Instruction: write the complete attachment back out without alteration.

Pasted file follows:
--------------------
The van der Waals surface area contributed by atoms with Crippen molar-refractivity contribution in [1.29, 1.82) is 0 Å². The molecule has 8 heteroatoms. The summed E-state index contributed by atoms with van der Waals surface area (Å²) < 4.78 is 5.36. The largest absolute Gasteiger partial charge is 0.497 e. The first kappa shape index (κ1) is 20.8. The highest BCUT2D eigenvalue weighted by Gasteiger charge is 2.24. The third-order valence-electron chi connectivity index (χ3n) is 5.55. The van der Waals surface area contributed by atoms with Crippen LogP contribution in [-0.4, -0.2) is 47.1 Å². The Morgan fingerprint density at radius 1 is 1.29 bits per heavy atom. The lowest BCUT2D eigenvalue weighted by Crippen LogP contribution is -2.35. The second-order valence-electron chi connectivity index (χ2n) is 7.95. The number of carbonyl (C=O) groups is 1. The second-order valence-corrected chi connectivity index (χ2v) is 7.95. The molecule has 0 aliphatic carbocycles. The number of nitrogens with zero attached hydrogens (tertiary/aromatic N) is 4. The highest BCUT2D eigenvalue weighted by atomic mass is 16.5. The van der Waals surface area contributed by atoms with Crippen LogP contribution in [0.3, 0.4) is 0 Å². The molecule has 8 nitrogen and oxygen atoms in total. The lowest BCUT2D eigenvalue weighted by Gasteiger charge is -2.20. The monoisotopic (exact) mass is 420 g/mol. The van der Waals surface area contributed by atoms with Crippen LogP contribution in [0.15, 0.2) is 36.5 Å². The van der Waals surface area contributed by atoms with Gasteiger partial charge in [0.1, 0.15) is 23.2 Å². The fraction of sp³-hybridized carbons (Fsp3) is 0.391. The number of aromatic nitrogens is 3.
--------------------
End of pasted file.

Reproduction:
The van der Waals surface area contributed by atoms with Crippen molar-refractivity contribution in [1.29, 1.82) is 0 Å². The molecule has 8 heteroatoms. The summed E-state index contributed by atoms with van der Waals surface area (Å²) < 4.78 is 5.36. The largest absolute Gasteiger partial charge is 0.497 e. The first kappa shape index (κ1) is 20.8. The highest BCUT2D eigenvalue weighted by Gasteiger charge is 2.24. The third-order valence-electron chi connectivity index (χ3n) is 5.55. The van der Waals surface area contributed by atoms with Crippen LogP contribution in [-0.4, -0.2) is 47.1 Å². The Morgan fingerprint density at radius 1 is 1.29 bits per heavy atom. The lowest BCUT2D eigenvalue weighted by Crippen LogP contribution is -2.35. The second-order valence-electron chi connectivity index (χ2n) is 7.95. The number of carbonyl (C=O) groups is 1. The second-order valence-corrected chi connectivity index (χ2v) is 7.95. The molecule has 0 aliphatic carbocycles. The number of nitrogens with zero attached hydrogens (tertiary/aromatic N) is 4. The highest BCUT2D eigenvalue weighted by atomic mass is 16.5. The van der Waals surface area contributed by atoms with Crippen LogP contribution in [0.3, 0.4) is 0 Å². The molecule has 8 nitrogen and oxygen atoms in total. The lowest BCUT2D eigenvalue weighted by Gasteiger charge is -2.20. The monoisotopic (exact) mass is 420 g/mol. The van der Waals surface area contributed by atoms with Crippen LogP contribution in [0.15, 0.2) is 36.5 Å². The van der Waals surface area contributed by atoms with Gasteiger partial charge in [0.1, 0.15) is 23.2 Å². The fraction of sp³-hybridized carbons (Fsp3) is 0.391. The number of aromatic nitrogens is 3.